Such was the case for me earlier this year when I traveled to Costa Rica. The country itself had never been high on my radar, but when an opportunity to visit my youngest sister there came up, I was sprinting out to the store to buy a guidebook. What I learned in my own research first, is that Costa Rica is a hub for adventurers (which made me wonder why I had never had it on my list before!). Between each coast you can hike in the rainforest, climb a volcano, zipline through the canopies, and surf the Atlantic or Pacific (your choice). And let’s not forget about the sloths. There are so many sloths.

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The beaches at Manuel Antonio.

If I was traveling solo, my trip would easily be booked with days and days of adventure. Instead, I was traveling with family, where each member had his/her own skill set, interests, and comfort level when it came to traveling through a new country. Originally, I had written out an itinerary similar to the trips I had organized in Europe—day to day outlines with travel, hotel options, and activities in each location. Because of the timing, I set aside two parts to the trip—a few days on the beach, and a few days up in the mountains.

Reading into the travel portion of our plans, I forgot that driving in a foreign country is never the same as driving in the U.S.—five hours of straight driving here is easy, but there, you’re venturing through winding streets up and down the mountains of the countryside (and watch out for gators!). Luckily, it was my father who suggested we hire a driver to do the heavy lifting. It was the best decision we made on that trip.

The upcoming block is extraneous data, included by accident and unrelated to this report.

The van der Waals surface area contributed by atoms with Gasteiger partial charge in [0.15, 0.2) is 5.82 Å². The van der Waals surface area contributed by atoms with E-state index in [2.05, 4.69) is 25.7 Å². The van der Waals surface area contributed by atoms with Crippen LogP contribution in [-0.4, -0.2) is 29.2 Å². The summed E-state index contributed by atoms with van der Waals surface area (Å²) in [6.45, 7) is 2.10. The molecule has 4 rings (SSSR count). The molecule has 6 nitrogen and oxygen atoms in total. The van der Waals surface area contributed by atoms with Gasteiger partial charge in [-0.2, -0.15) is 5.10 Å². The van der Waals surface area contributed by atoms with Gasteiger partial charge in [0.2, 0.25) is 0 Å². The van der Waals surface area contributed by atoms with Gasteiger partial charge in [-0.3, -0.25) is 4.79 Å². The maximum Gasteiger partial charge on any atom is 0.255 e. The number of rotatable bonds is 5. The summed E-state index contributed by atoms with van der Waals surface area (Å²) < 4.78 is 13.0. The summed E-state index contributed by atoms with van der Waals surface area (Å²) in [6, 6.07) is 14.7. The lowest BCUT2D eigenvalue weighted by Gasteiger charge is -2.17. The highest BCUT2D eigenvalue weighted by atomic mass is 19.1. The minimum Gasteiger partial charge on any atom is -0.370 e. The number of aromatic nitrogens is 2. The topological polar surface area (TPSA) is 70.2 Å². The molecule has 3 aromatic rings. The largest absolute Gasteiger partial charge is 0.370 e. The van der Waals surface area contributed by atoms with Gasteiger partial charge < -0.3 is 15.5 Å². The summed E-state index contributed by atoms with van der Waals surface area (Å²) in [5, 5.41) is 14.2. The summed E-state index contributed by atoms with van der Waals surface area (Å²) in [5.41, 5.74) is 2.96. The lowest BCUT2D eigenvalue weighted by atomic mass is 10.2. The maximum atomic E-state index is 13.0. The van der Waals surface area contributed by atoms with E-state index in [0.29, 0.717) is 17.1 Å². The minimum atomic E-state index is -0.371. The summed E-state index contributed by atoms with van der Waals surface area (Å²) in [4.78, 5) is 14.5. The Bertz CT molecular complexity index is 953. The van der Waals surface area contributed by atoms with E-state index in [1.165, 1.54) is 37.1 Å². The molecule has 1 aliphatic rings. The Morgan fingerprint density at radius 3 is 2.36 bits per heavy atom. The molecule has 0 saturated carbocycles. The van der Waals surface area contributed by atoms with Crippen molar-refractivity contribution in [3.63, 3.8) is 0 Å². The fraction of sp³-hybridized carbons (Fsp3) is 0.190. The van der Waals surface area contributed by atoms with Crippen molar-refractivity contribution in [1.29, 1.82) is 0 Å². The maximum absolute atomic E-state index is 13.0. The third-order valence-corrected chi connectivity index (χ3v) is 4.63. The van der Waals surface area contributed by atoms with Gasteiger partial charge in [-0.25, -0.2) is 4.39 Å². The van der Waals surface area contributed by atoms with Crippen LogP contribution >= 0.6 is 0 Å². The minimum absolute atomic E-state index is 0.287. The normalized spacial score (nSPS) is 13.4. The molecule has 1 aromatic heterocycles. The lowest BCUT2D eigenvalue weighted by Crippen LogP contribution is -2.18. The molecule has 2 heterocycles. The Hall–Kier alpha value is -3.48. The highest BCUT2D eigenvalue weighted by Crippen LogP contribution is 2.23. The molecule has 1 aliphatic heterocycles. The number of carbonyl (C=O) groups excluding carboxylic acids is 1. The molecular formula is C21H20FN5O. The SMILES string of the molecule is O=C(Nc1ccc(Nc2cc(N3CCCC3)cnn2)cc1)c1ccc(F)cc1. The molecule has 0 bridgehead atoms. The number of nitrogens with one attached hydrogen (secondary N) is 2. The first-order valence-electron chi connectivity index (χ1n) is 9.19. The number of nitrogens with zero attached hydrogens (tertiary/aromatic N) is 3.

For first timers to the country, I would recommend consulting a travel guide. We went through Costa Rican Vacations (http://www.vacationscostarica.com) and they hooked us up—they set up the drivers, scheduled our tours, and booked our hotels for us for the whole week. All we had to do was show up.

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Hiking selfie in La Fortuna.

For me, going through a tour guide isn’t always my first choice—I tend to feel restricted, and without the freedom to travel at my own pace (very fast), I worry about missing something. But due to our circumstances, and the fact that none of us had traveled to Costa Rica before, this was an opportunity to put the planning in the hands of the experts. It was our priority first to have fun.

Of course, there was also compromise in our day to day decisions—the heat was difficult to deal with, so spending an entire day at the beach wasn’t ideal for everyone in our family. The cliffs made it hard for the non-hikers to get to certain beaches, and I had to learn how to sit still, but together, we were able to make memories we’d cherish forever.

During our trip we stayed in two areas: Manuel Antonio and the Arenal Volcano region. We took a few guided nature walks and got to see sloths and monkeys up close, we swam in the warm ocean, and hiked through the rainforest (on our last day in Arenal, I stepped on a viper while hiking and determined it was time to go). But what I remember (and miss) most, were the hours we spent lounging by the pool, with the gorgeous view of the ocean behind us. It’s an out of character memory for me, but those were the moments where I was able to reflect and simply enjoy the ride.

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Local Costa Rican iguana + a view in Manuel Antonio.